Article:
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Champagne may not stand if Blatter runs

Jerome Champagne has said he will stand for the 2015 FIFA presidential election -- but refused to confirm whether that would be the case if incumbent Sepp Blatter decided to run for the presidency again.

Jerome Champagne
Champagne wants to see a 'more democratic' FIFA.

The 55-year-old Frenchman joined world football's governing body in 1999 and was one of Blatter's key advisors until leaving in 2010.

Champagne has called for widespread changes to how the game is governed and wants to see a "more democratic, more respected" body. At the launch of his Hope for Football campaign in central London, he played a video in which he receives the backing of Pele.

• Marcotti: Champagne's campaign

"In 11 years with FIFA I was fortunate to be close to many brilliant things that happened," he said. "If we want to keep football universal, we need a different FIFA -- a FIFA which can do more.

"We will continue what has been done well in the last 40 years, but it can only be done if Fifa is relevant to the new world.

"It is a privilege to run for president. It is not a job. It is a mission."

Champagne directly addressed suggestions that he is no more than an "instrument" of 77-year-old Blatter to flush out opponents for this election, strongly denying them.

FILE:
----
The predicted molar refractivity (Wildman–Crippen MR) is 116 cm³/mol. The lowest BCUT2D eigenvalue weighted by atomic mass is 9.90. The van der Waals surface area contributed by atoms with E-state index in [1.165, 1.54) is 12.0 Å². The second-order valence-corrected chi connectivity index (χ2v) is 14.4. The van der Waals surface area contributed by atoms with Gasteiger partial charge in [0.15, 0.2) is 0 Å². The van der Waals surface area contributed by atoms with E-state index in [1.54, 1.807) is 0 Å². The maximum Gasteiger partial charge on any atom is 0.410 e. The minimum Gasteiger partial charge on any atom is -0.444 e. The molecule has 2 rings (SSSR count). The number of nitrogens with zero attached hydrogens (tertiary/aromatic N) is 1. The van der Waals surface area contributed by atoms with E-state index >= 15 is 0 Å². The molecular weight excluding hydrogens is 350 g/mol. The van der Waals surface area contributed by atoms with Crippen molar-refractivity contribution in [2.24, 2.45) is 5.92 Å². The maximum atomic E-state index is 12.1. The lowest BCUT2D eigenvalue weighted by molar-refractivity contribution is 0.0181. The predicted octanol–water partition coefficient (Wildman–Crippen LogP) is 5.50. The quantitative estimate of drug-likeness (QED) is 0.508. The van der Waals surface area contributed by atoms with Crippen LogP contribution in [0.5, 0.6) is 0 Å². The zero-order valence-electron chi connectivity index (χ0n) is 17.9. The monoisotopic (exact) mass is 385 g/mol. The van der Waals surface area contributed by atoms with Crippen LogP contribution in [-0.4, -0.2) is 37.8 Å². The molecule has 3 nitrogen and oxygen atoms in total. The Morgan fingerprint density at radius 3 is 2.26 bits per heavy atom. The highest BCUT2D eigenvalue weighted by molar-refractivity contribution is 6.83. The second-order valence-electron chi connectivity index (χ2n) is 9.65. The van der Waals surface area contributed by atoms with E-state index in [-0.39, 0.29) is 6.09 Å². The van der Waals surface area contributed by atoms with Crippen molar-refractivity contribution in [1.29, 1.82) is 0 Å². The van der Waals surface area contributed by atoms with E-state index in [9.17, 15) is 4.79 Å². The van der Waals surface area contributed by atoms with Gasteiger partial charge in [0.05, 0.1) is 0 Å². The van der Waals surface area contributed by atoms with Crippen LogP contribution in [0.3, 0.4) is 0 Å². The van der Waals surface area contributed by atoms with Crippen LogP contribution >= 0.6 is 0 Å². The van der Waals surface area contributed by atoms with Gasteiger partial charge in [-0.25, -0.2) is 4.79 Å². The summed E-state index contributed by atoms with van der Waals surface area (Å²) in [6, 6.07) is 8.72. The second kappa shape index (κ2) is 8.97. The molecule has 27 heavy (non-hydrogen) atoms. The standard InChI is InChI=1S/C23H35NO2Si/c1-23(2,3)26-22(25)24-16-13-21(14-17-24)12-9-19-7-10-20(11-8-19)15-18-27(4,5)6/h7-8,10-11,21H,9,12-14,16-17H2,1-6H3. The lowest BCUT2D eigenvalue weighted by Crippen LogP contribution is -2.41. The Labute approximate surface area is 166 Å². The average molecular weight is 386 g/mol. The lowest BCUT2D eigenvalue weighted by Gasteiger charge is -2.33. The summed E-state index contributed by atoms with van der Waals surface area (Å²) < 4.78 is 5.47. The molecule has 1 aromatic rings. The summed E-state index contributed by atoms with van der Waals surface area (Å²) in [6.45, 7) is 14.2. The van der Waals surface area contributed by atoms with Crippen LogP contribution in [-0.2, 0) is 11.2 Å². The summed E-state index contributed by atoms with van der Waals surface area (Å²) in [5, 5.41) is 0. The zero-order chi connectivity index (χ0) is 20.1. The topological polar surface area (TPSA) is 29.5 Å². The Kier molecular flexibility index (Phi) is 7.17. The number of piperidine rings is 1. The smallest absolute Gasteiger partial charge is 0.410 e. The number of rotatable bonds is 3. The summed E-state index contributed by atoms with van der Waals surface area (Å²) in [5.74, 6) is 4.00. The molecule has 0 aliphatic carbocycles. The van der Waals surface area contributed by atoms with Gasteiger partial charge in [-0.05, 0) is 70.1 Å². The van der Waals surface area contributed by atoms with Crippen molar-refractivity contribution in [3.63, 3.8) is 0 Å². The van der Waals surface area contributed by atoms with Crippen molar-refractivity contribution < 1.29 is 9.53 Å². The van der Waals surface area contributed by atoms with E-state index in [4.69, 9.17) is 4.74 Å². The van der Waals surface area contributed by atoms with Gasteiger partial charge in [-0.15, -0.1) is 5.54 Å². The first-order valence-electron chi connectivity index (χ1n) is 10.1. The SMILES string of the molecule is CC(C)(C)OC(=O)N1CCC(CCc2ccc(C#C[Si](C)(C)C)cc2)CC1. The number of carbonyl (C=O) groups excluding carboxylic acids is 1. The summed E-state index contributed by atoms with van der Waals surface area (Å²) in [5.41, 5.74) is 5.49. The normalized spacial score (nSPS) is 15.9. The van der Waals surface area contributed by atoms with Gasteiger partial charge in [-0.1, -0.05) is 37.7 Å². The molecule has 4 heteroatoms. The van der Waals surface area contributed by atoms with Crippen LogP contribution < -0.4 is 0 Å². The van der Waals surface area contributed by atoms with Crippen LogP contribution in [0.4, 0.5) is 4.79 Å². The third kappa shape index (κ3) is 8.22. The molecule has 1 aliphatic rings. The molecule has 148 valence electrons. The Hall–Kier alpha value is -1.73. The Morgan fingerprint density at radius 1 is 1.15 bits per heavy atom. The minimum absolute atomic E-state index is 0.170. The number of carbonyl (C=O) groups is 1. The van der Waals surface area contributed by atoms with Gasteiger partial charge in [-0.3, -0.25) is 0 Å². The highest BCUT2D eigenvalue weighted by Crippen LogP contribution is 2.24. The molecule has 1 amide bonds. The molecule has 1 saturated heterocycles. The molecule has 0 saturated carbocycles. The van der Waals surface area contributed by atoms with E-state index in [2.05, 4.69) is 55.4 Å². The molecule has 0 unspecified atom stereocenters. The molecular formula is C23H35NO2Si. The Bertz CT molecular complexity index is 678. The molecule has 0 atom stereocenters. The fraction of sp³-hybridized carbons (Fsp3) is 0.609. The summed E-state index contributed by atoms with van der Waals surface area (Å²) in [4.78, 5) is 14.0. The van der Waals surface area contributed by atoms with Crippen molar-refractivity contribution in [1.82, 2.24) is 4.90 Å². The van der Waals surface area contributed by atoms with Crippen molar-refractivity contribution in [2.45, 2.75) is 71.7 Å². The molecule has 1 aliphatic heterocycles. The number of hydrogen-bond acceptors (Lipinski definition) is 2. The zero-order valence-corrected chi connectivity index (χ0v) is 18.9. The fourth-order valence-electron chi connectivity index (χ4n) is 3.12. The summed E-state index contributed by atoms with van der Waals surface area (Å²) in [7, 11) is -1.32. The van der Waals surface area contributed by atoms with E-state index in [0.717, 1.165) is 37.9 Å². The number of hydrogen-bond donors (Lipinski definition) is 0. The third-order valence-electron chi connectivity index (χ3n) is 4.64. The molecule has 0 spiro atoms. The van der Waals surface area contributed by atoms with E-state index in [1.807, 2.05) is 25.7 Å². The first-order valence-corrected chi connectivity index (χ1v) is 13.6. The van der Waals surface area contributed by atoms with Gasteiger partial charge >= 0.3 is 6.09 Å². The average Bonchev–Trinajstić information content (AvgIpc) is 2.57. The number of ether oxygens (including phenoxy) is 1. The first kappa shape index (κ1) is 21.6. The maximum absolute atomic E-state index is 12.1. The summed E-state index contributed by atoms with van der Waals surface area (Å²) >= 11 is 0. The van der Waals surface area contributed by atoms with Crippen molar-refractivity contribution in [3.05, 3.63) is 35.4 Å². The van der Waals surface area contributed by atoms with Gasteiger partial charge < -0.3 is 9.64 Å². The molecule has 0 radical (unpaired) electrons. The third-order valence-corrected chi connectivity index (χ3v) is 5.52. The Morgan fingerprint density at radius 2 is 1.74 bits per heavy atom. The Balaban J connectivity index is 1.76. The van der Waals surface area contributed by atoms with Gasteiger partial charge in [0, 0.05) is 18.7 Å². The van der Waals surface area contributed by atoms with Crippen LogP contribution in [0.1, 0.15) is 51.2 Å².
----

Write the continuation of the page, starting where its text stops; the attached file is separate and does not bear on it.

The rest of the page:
But he refused to confirm whether he would still run if Blatter, who has said he is not ready to retire, stood again. He said he did not think he would beat him in an election -- but did say the same about expected candidate Michel Platini. "He [Blatter] is someone of relevance," he said. "I don't know whether he will run or not. Of course, as matter of politeness, I informed him what I was planning to do.

"I don't know what he will do. Some people say I am manipulated by him, but I tell you: ‘No.' I stand because I believe in what I saying."

His plans for the future of the game include a system in which the game's wealthiest leagues would be ‘taxed' in order to aid development around the world.

"The role of FIFA in the economy of football is a mix of Robin Hood and the Sheriff of Nottingham," he said. "When a competition becomes very successful internationally, it takes a lot of money away from the local leagues.

"Do we want the N.B.A.-ification of football? Do we want an increasingly narrow game, where a tiny number of teams in the Champions League share all the money? FIFA is the only organisation that can balance this out."

Champagne also suggested the introduction of orange cards that would give a referee more leeway to adjudicate, quotas for foreign players, making public the salary of all leading FIFA officials and bringing in live debates for presidential candidates.

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